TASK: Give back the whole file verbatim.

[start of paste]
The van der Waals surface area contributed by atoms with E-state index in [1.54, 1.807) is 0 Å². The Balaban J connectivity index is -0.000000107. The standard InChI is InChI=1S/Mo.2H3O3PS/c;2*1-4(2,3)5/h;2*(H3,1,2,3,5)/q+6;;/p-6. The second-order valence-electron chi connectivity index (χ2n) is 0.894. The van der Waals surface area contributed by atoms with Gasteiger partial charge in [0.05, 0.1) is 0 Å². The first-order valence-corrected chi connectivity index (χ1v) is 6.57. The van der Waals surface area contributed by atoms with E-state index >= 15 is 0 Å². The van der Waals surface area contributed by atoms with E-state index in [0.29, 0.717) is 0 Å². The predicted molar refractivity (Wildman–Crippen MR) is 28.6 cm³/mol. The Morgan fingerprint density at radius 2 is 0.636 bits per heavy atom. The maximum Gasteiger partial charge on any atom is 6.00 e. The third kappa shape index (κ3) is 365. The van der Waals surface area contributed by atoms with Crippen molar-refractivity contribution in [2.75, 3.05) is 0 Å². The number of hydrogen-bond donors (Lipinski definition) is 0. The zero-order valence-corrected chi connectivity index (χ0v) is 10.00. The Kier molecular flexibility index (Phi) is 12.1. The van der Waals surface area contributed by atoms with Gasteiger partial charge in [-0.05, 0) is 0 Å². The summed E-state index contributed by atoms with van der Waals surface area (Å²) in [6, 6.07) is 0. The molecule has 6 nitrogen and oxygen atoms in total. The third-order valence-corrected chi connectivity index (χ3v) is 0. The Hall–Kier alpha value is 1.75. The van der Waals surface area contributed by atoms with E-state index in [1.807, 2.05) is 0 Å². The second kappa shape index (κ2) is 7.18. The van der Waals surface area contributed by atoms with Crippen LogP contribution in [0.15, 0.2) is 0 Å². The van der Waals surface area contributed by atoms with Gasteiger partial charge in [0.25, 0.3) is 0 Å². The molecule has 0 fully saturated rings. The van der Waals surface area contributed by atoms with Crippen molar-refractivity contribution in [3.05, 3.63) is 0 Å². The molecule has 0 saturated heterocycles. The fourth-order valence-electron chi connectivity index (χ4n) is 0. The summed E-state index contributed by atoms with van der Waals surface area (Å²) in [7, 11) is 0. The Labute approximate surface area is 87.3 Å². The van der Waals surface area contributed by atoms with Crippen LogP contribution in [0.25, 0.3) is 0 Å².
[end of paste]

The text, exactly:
The van der Waals surface area contributed by atoms with E-state index in [1.54, 1.807) is 0 Å². The Balaban J connectivity index is -0.000000107. The standard InChI is InChI=1S/Mo.2H3O3PS/c;2*1-4(2,3)5/h;2*(H3,1,2,3,5)/q+6;;/p-6. The second-order valence-electron chi connectivity index (χ2n) is 0.894. The van der Waals surface area contributed by atoms with Gasteiger partial charge in [0.05, 0.1) is 0 Å². The first-order valence-corrected chi connectivity index (χ1v) is 6.57. The van der Waals surface area contributed by atoms with E-state index >= 15 is 0 Å². The van der Waals surface area contributed by atoms with E-state index in [0.29, 0.717) is 0 Å². The predicted molar refractivity (Wildman–Crippen MR) is 28.6 cm³/mol. The Morgan fingerprint density at radius 2 is 0.636 bits per heavy atom. The maximum Gasteiger partial charge on any atom is 6.00 e. The third kappa shape index (κ3) is 365. The van der Waals surface area contributed by atoms with Crippen molar-refractivity contribution in [2.75, 3.05) is 0 Å². The number of hydrogen-bond donors (Lipinski definition) is 0. The zero-order valence-corrected chi connectivity index (χ0v) is 10.00. The Kier molecular flexibility index (Phi) is 12.1. The van der Waals surface area contributed by atoms with Gasteiger partial charge in [-0.05, 0) is 0 Å². The summed E-state index contributed by atoms with van der Waals surface area (Å²) in [6, 6.07) is 0. The molecule has 6 nitrogen and oxygen atoms in total. The third-order valence-corrected chi connectivity index (χ3v) is 0. The Hall–Kier alpha value is 1.75. The van der Waals surface area contributed by atoms with E-state index in [1.807, 2.05) is 0 Å². The second kappa shape index (κ2) is 7.18. The van der Waals surface area contributed by atoms with Crippen LogP contribution in [0.15, 0.2) is 0 Å². The van der Waals surface area contributed by atoms with Gasteiger partial charge in [0.25, 0.3) is 0 Å². The molecule has 0 fully saturated rings. The van der Waals surface area contributed by atoms with Crippen molar-refractivity contribution in [3.05, 3.63) is 0 Å². The molecule has 0 saturated heterocycles. The fourth-order valence-electron chi connectivity index (χ4n) is 0. The summed E-state index contributed by atoms with van der Waals surface area (Å²) in [7, 11) is 0. The Labute approximate surface area is 87.3 Å². The van der Waals surface area contributed by atoms with Crippen LogP contribution in [0.25, 0.3) is 0 Å².